ArtII.S2.C2.1.8 Preemptive Effect of Treaties

Article II, Section 2, Clause 2:

He shall have Power, by and with the Advice and Consent of the Senate, to make Treaties, provided two thirds of the Senators present concur; and he shall nominate, and by and with the Advice and Consent of the Senate, shall appoint Ambassadors, other public Ministers and Consuls, Judges of the supreme Court, and all other Officers of the United States, whose Appointments are not herein otherwise provided for, and which shall be established by Law: but the Congress may by Law vest the Appointment of such inferior Officers, as they think proper, in the President alone, in the Courts of Law, or in the Heads of Departments.

One of the Framers’ primary objectives in including treaties in the Supremacy Clause was to ensure that the United States’ treaty obligations would prevail over inconsistent state legislation.1 During the pre-constitutional period, some states resisted complying with the 1783 Treaty of Peace with Great Britain, which prohibited the United States from placing “legal impediments” on British citizens’ attempts to collect pre-Revolutionary War debts.2 Soon after the states adopted the Constitution, the Supreme Court addressed whether this treaty obligation would prevail over a state statute that allowed Virginians to satisfy debts to British creditors by making payment to a state loan office rather than to the creditors themselves.3 In Ware v. Hylton—the first Supreme Court case to address the legal effect of treaties—the Court struck down the Virginia law on the ground that it conflicted with the Treaty of Peace.4 “A treaty cannot be the Supreme law of the land, that is of all the United States, if any act of a State Legislature can stand in its way[,]” Justice Samuel Chase explained.5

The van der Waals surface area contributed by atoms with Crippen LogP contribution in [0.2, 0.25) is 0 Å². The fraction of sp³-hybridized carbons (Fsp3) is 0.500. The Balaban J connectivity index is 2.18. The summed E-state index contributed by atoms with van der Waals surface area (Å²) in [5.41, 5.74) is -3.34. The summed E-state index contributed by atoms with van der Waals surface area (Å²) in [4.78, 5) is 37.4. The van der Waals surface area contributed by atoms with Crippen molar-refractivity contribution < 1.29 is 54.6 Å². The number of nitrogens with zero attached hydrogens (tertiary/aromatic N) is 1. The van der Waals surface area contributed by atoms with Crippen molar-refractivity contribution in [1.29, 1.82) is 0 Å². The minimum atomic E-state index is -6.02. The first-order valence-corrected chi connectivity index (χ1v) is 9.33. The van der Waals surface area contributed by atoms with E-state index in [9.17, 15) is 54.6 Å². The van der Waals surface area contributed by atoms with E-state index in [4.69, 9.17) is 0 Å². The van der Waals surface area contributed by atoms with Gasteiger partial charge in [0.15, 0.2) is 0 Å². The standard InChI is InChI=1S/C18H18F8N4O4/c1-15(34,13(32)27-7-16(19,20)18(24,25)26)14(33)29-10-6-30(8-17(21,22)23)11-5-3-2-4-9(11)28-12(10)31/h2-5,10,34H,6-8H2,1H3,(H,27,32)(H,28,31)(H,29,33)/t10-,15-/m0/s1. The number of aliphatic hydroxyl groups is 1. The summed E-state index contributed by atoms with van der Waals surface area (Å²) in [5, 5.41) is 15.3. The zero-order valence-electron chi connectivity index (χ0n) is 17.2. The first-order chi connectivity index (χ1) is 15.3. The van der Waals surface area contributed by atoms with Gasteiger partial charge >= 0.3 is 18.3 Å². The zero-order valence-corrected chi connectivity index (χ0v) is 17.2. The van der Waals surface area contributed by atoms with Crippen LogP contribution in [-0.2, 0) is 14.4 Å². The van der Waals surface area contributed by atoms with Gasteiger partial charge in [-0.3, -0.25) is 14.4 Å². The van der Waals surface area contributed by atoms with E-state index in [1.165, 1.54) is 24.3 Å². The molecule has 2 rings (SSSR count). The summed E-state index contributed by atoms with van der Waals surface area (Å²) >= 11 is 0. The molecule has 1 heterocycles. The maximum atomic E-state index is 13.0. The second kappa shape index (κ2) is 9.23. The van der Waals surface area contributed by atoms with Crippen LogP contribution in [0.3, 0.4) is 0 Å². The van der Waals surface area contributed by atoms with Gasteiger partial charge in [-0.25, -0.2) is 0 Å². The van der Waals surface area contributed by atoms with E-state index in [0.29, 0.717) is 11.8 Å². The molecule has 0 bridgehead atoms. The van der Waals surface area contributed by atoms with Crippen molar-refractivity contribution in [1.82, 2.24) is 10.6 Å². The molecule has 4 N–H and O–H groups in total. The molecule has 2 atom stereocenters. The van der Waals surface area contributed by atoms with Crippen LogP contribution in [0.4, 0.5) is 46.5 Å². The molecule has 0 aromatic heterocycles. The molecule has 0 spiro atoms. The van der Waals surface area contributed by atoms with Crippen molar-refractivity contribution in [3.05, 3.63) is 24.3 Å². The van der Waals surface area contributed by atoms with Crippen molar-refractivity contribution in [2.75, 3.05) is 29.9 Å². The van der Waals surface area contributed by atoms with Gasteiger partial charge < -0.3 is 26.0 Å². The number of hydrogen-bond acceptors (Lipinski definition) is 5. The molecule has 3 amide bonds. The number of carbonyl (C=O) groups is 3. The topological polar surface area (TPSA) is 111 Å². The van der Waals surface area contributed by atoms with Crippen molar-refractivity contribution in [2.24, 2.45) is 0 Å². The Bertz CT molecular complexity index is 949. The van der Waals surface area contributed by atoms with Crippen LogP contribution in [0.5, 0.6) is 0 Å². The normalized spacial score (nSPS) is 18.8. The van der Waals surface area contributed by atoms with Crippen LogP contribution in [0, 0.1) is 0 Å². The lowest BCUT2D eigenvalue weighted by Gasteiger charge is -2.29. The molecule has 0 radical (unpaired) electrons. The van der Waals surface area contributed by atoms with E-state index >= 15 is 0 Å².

Since Ware, the Supreme Court has held that treaty provisions preempt contrary state or local laws on many occasions.6 But just as only self-executing treaty provisions can prevail over earlier-in-time federal statutes, a treaty provision must be self-executing to preempt inconsistent state law.7 Before the mid-twentieth century, courts routinely held that treaties displaced state or local law without examining closely whether the treaty provision was self-executing.8 But in more recent cases, courts have closely considered whether a treaty provision is self-executing before applying it to preempt state law.9

See ArtII.S2.C2.1.4 Self-Executing and Non-Self-Executing Treaties. back
Treaty of Peace art. 4, Sept. 3, 1783, Gr. Brit.-U.S., 8 Stat. 80. back
See Act for Sequestering British Property, in 9 The Statutes at Large; Being a Collection of All the Laws of Virginia in the Year 1619, at 379 (William Waller Hening ed., 1821) (passed Oct. 20, 1777). back
3 U.S. (3 Dall.) 199 (1796). back
Id. at 236–37 (Chase, J.). back
See Restatement (Fourth) of Foreign Relations Law § 108 reporters’ n.1 (2018) [hereinafter Fourth Restatement] (collecting Supreme Court cases). back
See Medellín, 552 U.S. at 513. See also Buell v. Mitchell, 274 F.3d 337, 372 (6th Cir. 2001) (concluding that certain human rights treaties to which the United States is a party did not prevail over an Ohio death penalty statute because, inter alia, the treaties were non-self-executing). back
See, e.g., Asakura v. City of Seattle, 265 U.S. 332, 341 (1924); Hauenstein v. Lynham, 100 U.S. 483, 490 (1879). See also David Sloss, The Death of Treaty Supremacy 85–95 (2016) (finding no cases between 1800 and 1945 in which state or local law prevailed over an inconsistent treaty because the treaty was deemed non-self-executing); Fourth Restatement, supra note 6, § 308 cmt. b ( “Before the mid-20th century, courts routinely enforced treaty obligations to displace contrary State or local law, often without focusing on the question of self-execution. . . . In more recent cases, once courts have identified a conflict between a treaty and State or local law, they tend to consider whether a treaty provision is self-executing before applying it to preempt State or local law.” ). back
See supra note 7. back